“Good question.” Her gaze darted to his arms.
“I never did heroin, if that’s what you’re curious about.”
“No. My drug of choice was oxy. I had this buddy in high school who introduced me to it. His father dealt the stuff in a major way. Looking back with the hindsight of an adult, I realize that I was pretty depressed and frustrated. I was the only kid left at home by that point, and my Mom wasn’t well. We didn’t know at the time she had cancer. I thought she was worn out from taking care of my dad and didn’t have any energy left for me. No one was really on top of things at that point.”
“So you were alone with two very sick parents. How old were you?”
“I’m sorry that happened to you.” Her voice held too much sympathy for his comfort.
“I didn’t mean to unload on you.”
“That’s what real friends are for.”
Mac did not want to be friends with Stella.
She slid her hands to the top of the steering wheel and drummed her fingers. “Did you belong to NA?”
Mac watched the blur of trees pass by. “I tried it, but sharing my problems with strangers never appealed to me. My brother, Lee, the one who was killed last year, dragged me to my mother’s deathbed and made me swear to her that I’d straighten out. Later, anytime I felt tempted, I’d visit her grave.”
Grief bloomed in Mac’s chest. His mom’s illness and death had torn him apart. Except for Lee’s funeral last year, he hadn’t been to the cemetery in years. Because he hadn’t needed to be reminded of his promise? Or because he couldn’t bear to be reminded of her death? He was dreading the Colonel’s funeral.
“Are you sure you want to go out here with me?” Stella’s concerned gaze felt like a touch. Or perhaps that was wishful thinking on his part.
“I’ll be fine.” He certainly didn’t want her going alone. His memory of Adam Miller reacting to her questions was too fresh, as was the bruise on her face.
For a guy who never had much of a temper, Mac was feeling uncharacteristically violent. Stella brought out his uncivilized side, not that it was buried all that deep.
He was sure Stella was trained in hand-to-hand, and in no way did Mac think women were weak. His sister was one of the toughest people he knew. But he couldn’t control the urge to protect Stella. The emotions stirring in his chest worried him. He could get attached to her. He had enough commitment issues with his family, and Scarlet Falls was a huge pot of bad luck for him. Did she feel something for him? And if she did, how could he walk away from the potential?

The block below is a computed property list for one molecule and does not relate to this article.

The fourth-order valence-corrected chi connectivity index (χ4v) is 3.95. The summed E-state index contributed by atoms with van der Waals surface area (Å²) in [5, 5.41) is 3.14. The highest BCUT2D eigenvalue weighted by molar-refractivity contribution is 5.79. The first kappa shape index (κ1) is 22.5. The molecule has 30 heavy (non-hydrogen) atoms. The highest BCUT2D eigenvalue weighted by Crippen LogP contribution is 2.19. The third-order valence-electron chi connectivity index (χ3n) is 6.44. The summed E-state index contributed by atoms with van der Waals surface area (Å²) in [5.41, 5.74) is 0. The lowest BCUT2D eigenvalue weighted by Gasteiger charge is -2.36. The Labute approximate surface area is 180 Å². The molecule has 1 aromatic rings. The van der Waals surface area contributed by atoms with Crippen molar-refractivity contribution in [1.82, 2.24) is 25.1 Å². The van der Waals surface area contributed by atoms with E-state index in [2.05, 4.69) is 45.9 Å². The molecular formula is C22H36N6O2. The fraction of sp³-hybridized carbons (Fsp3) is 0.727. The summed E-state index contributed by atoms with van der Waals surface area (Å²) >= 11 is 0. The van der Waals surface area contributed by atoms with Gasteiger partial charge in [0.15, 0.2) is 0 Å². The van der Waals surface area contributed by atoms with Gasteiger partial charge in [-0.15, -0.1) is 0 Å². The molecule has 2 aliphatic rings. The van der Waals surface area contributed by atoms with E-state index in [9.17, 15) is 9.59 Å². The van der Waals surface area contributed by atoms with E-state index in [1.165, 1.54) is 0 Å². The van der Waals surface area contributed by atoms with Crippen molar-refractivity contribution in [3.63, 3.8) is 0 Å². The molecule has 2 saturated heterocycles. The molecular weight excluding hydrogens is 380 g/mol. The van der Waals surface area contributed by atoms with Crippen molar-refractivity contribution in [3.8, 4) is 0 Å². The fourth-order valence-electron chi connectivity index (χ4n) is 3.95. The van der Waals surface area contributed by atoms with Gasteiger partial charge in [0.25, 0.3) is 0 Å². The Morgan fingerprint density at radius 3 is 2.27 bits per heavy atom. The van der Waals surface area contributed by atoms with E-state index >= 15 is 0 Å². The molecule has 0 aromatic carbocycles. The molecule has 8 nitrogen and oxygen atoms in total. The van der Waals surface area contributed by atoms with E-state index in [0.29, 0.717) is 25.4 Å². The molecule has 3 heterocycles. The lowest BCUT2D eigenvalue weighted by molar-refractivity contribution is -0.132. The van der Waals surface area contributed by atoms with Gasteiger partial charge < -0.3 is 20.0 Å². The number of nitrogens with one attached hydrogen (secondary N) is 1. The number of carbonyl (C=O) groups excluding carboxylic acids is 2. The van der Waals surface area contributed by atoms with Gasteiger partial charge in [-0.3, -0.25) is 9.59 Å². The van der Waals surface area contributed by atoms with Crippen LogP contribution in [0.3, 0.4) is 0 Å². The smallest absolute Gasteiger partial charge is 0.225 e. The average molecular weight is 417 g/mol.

The highway narrowed to two lanes. They passed meadows and patches of woods. Ten minutes later, Stella turned down a forest-lined gravel lane. They passed a lake and an old stone barn set back off the road.
The lane ended in a tight clearing. A split rail fence defined the parking area. The main lodge was a two-story cedar rectangle with a deep, covered porch. Appropriately, Adirondack chairs were grouped around low tables. Two men playing chess looked up as Mac and Stella got out of the car. The New Life Center for Hope looked more like a resort than a rehab facility.
They went up the steps and crossed the porch. Mac held the door for Stella. In the reception area, a thirty-year-old man typed on a computer. A folder lay open on the desk.
“Can I help you?” He said in a southern accent as he closed the folder. A brass plaque on the front of his desk read Reilly Warren.
Stella showed her badge. “Detective Dane. I have an appointment to see Dr. Randolph.”
Reilly glanced at his phone. A red light blinked. “He’s on a call, but he should be done in a few minutes.”
Stella ignored the row of chairs in the lobby. “How long have you worked here?”
“Three years.” Reilly folded his hands on his blotter.
“You don’t sound like you’re from around here.” Mac picked up a pamphlet from a wall rack.
Reilly straightened his row of office supplies. “I’m from Atlanta.”
Stella flashed him a warm smile. “Do you like working for Dr. Randolph?”
He adjusted the position of his stapler a millimeter. “Yes.”
“The center is highly recommended.” Mac tucked the brochure back into its slot.
“Josh is good at what he does,” Reilly said.
“But patients relapse, right?” Stella sounded innocent as she pried information out of the admin.
Reilly straightened a stack of Post-it packs. “Josh can only do so much.” He glanced at the phone. The red light had gone out. “He’s done.” Reilly slid out of his chair. Then he carefully lined up the armrests with his keyboard tray before straightening. “Follow me.”